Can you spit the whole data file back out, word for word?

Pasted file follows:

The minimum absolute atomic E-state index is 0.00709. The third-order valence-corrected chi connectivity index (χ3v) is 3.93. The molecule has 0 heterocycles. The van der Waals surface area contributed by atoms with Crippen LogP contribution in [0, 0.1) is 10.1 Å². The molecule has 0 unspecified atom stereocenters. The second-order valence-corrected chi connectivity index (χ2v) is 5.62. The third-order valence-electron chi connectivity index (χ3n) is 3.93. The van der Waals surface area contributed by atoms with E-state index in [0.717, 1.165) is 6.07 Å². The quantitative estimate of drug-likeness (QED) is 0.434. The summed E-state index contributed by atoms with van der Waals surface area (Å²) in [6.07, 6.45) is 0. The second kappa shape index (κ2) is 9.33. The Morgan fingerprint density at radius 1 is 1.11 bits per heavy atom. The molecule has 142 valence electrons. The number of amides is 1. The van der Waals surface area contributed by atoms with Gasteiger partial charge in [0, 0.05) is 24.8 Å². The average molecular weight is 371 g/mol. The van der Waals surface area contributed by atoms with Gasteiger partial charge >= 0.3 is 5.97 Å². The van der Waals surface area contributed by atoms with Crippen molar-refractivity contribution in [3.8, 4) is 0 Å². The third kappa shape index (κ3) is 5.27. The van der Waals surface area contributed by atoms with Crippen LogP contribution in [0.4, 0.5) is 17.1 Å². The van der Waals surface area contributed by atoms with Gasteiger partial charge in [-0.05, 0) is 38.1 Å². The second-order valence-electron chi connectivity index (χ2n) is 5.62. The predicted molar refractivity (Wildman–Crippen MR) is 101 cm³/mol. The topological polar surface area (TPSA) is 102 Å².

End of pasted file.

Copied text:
The minimum absolute atomic E-state index is 0.00709. The third-order valence-corrected chi connectivity index (χ3v) is 3.93. The molecule has 0 heterocycles. The van der Waals surface area contributed by atoms with Crippen LogP contribution in [0, 0.1) is 10.1 Å². The molecule has 0 unspecified atom stereocenters. The second-order valence-corrected chi connectivity index (χ2v) is 5.62. The third-order valence-electron chi connectivity index (χ3n) is 3.93. The van der Waals surface area contributed by atoms with E-state index in [0.717, 1.165) is 6.07 Å². The quantitative estimate of drug-likeness (QED) is 0.434. The summed E-state index contributed by atoms with van der Waals surface area (Å²) in [6.07, 6.45) is 0. The second kappa shape index (κ2) is 9.33. The Morgan fingerprint density at radius 1 is 1.11 bits per heavy atom. The molecule has 142 valence electrons. The number of amides is 1. The van der Waals surface area contributed by atoms with Gasteiger partial charge in [0, 0.05) is 24.8 Å². The average molecular weight is 371 g/mol. The van der Waals surface area contributed by atoms with Gasteiger partial charge >= 0.3 is 5.97 Å². The van der Waals surface area contributed by atoms with Crippen molar-refractivity contribution in [3.8, 4) is 0 Å². The third kappa shape index (κ3) is 5.27. The van der Waals surface area contributed by atoms with Crippen LogP contribution in [0.4, 0.5) is 17.1 Å². The van der Waals surface area contributed by atoms with Gasteiger partial charge in [-0.05, 0) is 38.1 Å². The second-order valence-electron chi connectivity index (χ2n) is 5.62. The predicted molar refractivity (Wildman–Crippen MR) is 101 cm³/mol. The topological polar surface area (TPSA) is 102 Å².